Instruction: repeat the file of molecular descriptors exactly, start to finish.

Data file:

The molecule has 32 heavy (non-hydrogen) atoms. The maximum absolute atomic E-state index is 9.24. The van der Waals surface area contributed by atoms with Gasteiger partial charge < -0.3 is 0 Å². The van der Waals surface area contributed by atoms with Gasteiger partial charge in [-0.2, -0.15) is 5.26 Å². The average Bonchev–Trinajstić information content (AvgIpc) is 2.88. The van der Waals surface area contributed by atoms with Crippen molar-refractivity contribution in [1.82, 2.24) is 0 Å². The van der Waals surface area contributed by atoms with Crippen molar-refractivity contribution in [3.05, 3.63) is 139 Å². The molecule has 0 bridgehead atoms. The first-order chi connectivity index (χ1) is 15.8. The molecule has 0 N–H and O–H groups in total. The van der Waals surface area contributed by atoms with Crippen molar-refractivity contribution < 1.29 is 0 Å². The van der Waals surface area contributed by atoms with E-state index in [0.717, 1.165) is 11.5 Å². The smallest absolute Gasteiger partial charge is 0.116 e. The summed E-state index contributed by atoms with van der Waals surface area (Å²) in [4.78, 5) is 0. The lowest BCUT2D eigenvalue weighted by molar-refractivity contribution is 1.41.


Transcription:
The molecule has 32 heavy (non-hydrogen) atoms. The maximum absolute atomic E-state index is 9.24. The van der Waals surface area contributed by atoms with Gasteiger partial charge < -0.3 is 0 Å². The van der Waals surface area contributed by atoms with Gasteiger partial charge in [-0.2, -0.15) is 5.26 Å². The average Bonchev–Trinajstić information content (AvgIpc) is 2.88. The van der Waals surface area contributed by atoms with Crippen molar-refractivity contribution in [1.82, 2.24) is 0 Å². The van der Waals surface area contributed by atoms with Crippen molar-refractivity contribution in [3.05, 3.63) is 139 Å². The molecule has 0 bridgehead atoms. The first-order chi connectivity index (χ1) is 15.8. The molecule has 0 N–H and O–H groups in total. The van der Waals surface area contributed by atoms with Crippen molar-refractivity contribution < 1.29 is 0 Å². The van der Waals surface area contributed by atoms with E-state index in [0.717, 1.165) is 11.5 Å². The smallest absolute Gasteiger partial charge is 0.116 e. The summed E-state index contributed by atoms with van der Waals surface area (Å²) in [4.78, 5) is 0. The lowest BCUT2D eigenvalue weighted by molar-refractivity contribution is 1.41.